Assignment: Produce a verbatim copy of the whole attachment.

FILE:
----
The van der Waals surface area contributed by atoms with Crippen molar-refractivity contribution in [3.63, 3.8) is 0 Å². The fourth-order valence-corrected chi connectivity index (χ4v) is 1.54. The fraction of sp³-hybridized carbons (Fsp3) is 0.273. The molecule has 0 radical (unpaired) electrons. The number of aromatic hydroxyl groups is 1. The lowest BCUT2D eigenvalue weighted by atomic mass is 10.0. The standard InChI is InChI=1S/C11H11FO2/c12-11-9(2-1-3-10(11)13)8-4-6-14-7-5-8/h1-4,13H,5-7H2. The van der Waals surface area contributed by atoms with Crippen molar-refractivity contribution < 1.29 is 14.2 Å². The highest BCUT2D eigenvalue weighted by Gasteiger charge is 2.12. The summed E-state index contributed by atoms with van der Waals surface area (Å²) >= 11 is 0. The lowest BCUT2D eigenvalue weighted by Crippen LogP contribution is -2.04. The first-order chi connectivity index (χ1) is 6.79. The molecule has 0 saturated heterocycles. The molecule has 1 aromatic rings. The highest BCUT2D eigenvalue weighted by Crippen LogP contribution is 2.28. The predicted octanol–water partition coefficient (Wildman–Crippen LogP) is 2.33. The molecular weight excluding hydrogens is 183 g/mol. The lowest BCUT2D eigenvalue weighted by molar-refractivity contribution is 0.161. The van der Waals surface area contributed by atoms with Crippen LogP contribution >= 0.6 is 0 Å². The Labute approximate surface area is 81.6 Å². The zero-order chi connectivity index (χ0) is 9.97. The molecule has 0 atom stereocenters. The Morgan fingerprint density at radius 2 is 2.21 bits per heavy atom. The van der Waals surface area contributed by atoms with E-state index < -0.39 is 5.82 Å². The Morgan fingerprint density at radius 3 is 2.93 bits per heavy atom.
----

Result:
The van der Waals surface area contributed by atoms with Crippen molar-refractivity contribution in [3.63, 3.8) is 0 Å². The fourth-order valence-corrected chi connectivity index (χ4v) is 1.54. The fraction of sp³-hybridized carbons (Fsp3) is 0.273. The molecule has 0 radical (unpaired) electrons. The number of aromatic hydroxyl groups is 1. The lowest BCUT2D eigenvalue weighted by atomic mass is 10.0. The standard InChI is InChI=1S/C11H11FO2/c12-11-9(2-1-3-10(11)13)8-4-6-14-7-5-8/h1-4,13H,5-7H2. The van der Waals surface area contributed by atoms with Crippen molar-refractivity contribution < 1.29 is 14.2 Å². The highest BCUT2D eigenvalue weighted by Gasteiger charge is 2.12. The summed E-state index contributed by atoms with van der Waals surface area (Å²) >= 11 is 0. The lowest BCUT2D eigenvalue weighted by Crippen LogP contribution is -2.04. The first-order chi connectivity index (χ1) is 6.79. The molecule has 0 saturated heterocycles. The molecule has 1 aromatic rings. The highest BCUT2D eigenvalue weighted by Crippen LogP contribution is 2.28. The predicted octanol–water partition coefficient (Wildman–Crippen LogP) is 2.33. The molecular weight excluding hydrogens is 183 g/mol. The lowest BCUT2D eigenvalue weighted by molar-refractivity contribution is 0.161. The van der Waals surface area contributed by atoms with Crippen LogP contribution >= 0.6 is 0 Å². The Labute approximate surface area is 81.6 Å². The zero-order chi connectivity index (χ0) is 9.97. The molecule has 0 atom stereocenters. The Morgan fingerprint density at radius 2 is 2.21 bits per heavy atom. The van der Waals surface area contributed by atoms with E-state index < -0.39 is 5.82 Å². The Morgan fingerprint density at radius 3 is 2.93 bits per heavy atom.